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Old 10-23-2012, 08:21 PM   #1
kevinstan
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Oct 2012
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What can I use for filtering off more sediment while racking my wine ? Does anyone make a mesh bag or something that can be used on the end of my racking cane ? Or end of the hose ?

What is everyone using ?



 
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Old 10-23-2012, 08:25 PM   #2
Yooper
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Quote:
Originally Posted by kevinstan View Post
What can I use for filtering off more sediment while racking my wine ? Does anyone make a mesh bag or something that can be used on the end of my racking cane ? Or end of the hose ?

What is everyone using ?
Nothing. You let the lees fall, and then rack from above the lees. No need for any filtering or anything at all.


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Old 10-24-2012, 11:58 AM   #3
MzAnnie
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I splash rack over a flour sack folded in half and in half again, BUT all my wines are bottled to be drank young. It is the only way I can get my daily recommended intake of fruit.

 
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Old 10-24-2012, 12:53 PM   #4
FTG-05
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I racked my first batch of Skeeter Pee last Saturday while brewing a batch of AK47 Pale Mild. I racked it into my bottling bucket, let it sit over night, then racked it again into a 5 gallon carboy.

I used a funnel and one coffee filter and ran the SP real slow into the carboy. I also pulled off one gallon for a family event later that day. The SP in the one gallon jug looks real clear even though it's only about 2 weeks old.

FWIW.

 
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Old 10-24-2012, 05:12 PM   #5
DoctorCAD
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Letting a wine sit in a bucket "over night" is a really bad idea. Needs to be free from oxygen infiltration. Unless you sulfited the batch, it may be oxidized.

 
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Old 10-24-2012, 05:27 PM   #6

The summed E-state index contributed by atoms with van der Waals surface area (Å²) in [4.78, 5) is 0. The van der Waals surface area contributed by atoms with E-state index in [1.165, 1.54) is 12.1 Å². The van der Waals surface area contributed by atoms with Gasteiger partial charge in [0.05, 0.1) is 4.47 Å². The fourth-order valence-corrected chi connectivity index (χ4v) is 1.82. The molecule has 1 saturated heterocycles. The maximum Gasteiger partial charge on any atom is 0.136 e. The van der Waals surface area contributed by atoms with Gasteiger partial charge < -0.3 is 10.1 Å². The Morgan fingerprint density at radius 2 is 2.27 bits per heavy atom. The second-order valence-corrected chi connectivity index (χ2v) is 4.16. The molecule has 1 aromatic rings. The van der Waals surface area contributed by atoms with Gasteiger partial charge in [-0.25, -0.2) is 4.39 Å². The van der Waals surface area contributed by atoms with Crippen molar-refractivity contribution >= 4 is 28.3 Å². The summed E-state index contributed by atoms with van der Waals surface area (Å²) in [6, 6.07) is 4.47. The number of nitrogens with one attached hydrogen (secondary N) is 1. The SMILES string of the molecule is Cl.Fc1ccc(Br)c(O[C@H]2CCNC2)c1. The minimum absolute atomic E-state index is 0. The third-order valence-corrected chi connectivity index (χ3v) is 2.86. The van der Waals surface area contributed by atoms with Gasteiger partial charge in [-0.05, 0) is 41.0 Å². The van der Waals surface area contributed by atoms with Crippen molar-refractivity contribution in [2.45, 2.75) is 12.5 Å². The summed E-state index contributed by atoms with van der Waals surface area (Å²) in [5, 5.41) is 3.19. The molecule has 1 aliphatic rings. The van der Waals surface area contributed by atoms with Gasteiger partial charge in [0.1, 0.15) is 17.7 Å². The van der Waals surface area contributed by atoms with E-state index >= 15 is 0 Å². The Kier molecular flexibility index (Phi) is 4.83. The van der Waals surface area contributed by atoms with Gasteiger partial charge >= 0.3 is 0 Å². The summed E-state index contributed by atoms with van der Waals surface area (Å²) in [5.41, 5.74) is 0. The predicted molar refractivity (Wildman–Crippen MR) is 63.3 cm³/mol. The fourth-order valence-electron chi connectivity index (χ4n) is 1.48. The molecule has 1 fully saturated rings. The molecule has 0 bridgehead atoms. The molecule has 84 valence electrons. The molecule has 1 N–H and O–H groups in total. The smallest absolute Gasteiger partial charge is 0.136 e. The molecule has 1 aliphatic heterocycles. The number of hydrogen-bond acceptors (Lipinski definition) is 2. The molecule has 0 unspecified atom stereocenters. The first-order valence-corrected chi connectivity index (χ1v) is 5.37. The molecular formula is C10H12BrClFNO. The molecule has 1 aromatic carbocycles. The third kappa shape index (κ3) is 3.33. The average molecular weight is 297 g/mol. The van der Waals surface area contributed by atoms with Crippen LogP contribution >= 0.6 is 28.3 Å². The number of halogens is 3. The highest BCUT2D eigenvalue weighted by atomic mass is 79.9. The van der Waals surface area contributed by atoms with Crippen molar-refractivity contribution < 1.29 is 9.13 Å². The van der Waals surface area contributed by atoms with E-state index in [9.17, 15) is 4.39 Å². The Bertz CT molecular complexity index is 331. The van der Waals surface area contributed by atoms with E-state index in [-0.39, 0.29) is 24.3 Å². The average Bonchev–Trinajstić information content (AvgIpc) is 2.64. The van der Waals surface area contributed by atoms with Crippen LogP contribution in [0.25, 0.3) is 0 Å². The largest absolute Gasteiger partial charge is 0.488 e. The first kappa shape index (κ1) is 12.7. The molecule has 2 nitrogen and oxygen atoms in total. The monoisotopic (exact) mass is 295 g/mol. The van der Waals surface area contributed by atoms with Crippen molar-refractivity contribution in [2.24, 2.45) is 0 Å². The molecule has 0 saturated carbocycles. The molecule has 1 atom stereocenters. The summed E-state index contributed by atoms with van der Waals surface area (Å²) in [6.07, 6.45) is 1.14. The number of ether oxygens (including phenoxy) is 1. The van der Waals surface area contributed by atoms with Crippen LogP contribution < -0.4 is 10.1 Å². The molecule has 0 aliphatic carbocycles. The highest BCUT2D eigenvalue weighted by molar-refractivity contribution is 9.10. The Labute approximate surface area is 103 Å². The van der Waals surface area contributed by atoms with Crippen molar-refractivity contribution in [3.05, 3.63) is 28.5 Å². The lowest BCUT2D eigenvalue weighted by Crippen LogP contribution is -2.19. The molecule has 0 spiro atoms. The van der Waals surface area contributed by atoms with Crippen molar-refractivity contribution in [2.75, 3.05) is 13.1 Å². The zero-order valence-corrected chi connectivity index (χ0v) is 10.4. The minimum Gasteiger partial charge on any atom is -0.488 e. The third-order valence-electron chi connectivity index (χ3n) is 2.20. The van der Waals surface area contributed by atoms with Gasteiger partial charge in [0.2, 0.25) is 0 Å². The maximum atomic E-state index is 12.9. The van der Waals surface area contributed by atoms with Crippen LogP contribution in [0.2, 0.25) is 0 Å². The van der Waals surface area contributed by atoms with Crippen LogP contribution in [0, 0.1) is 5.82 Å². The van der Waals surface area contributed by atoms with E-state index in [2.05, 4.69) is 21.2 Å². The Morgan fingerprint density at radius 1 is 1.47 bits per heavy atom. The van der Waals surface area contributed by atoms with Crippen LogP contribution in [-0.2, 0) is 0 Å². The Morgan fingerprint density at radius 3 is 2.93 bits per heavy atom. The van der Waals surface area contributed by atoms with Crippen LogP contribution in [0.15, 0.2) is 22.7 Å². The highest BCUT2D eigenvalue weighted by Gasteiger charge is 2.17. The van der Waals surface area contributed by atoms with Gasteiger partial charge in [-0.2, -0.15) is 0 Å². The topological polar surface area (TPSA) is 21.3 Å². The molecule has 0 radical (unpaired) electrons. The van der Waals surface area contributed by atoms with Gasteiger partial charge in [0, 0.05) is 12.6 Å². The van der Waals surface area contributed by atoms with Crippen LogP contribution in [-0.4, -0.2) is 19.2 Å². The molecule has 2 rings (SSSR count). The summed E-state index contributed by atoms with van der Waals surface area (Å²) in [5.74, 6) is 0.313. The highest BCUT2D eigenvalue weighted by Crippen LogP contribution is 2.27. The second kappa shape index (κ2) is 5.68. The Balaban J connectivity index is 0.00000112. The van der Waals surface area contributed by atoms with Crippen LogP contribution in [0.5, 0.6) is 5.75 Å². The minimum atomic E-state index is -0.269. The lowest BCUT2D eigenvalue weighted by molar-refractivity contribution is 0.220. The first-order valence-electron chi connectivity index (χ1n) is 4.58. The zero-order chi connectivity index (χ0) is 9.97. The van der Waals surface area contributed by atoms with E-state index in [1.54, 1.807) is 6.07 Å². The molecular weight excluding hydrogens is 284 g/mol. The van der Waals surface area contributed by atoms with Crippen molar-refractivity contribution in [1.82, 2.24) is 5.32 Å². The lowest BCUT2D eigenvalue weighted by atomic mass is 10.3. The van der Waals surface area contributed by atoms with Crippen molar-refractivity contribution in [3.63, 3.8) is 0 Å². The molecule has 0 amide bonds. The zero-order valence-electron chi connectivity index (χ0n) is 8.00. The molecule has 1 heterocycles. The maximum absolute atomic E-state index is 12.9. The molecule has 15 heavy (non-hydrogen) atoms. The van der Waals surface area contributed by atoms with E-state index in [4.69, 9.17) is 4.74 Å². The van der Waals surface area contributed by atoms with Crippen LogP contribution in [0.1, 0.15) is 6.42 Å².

FTG-05
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Quote:
Originally Posted by DoctorCAD View Post
Letting a wine sit in a bucket "over night" is a really bad idea. Needs to be free from oxygen infiltration. Unless you sulfited the batch, it may be oxidized.
I did.

 
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Old 10-25-2012, 12:24 PM   #7
MzAnnie
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Quote:
Originally Posted by DoctorCAD View Post
Letting a wine sit in a bucket "over night" is a really bad idea. Needs to be free from oxygen infiltration. Unless you sulfited the batch, it may be oxidized.
Just a quick question about oxidation and long-term storage. I am a minimalist wine maker. I use sugar, fruit and/or juice and champagne yeast. I usually make 4 1/2 gallons at a time, in a 5 gallon bucket. As I stated before, I drink it young and most of my wine is made where when a bucket is ready to be bottled, the previous one has already been drank. I made some crappy watermelon wine this summer and it has been bottled since July. I opened one up, because of "poor bucket timing" on my part, and 1) it still tasted like crap, and 2) I don't think it has oxidized. What happens when it does oxidize and how long does it take? Okay so that is two quick questions. Thanks, Annie

 
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Old 10-25-2012, 02:48 PM   #8
novalou
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I've had some Reisling oxidize on me. It turned brownish, smelled off and tasted as brown as it looked.

Hope that description helps.

 
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Old 10-25-2012, 02:59 PM   #9
vinper
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I racked ,but on the last 3 bottles I was picking up alot of lees ,I hated to do that .. My idea is to add about 3" of lager diameter hose to the suction side, the thinking is with a larger opening the hose will have less vacumn pressure when close to the lees. you will be able to get closer to the lees without sucking them in... I marked the last 3 bottles and will see how the sediment will effect taste or clarity , hoping they will drop to the bottom and stick like beer does

 
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Old 10-25-2012, 09:38 PM   #10
MzAnnie
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Quote:
Originally Posted by novalou View Post
I've had some Reisling oxidize on me. It turned brownish, smelled off and tasted as brown as it looked.

Hope that description helps.
It helps, but my watermelon wine is just as red as it was when I bottled it, but it still tastes like crap. Thanks, I know that brown, like when cast iron and fruit meet....



 
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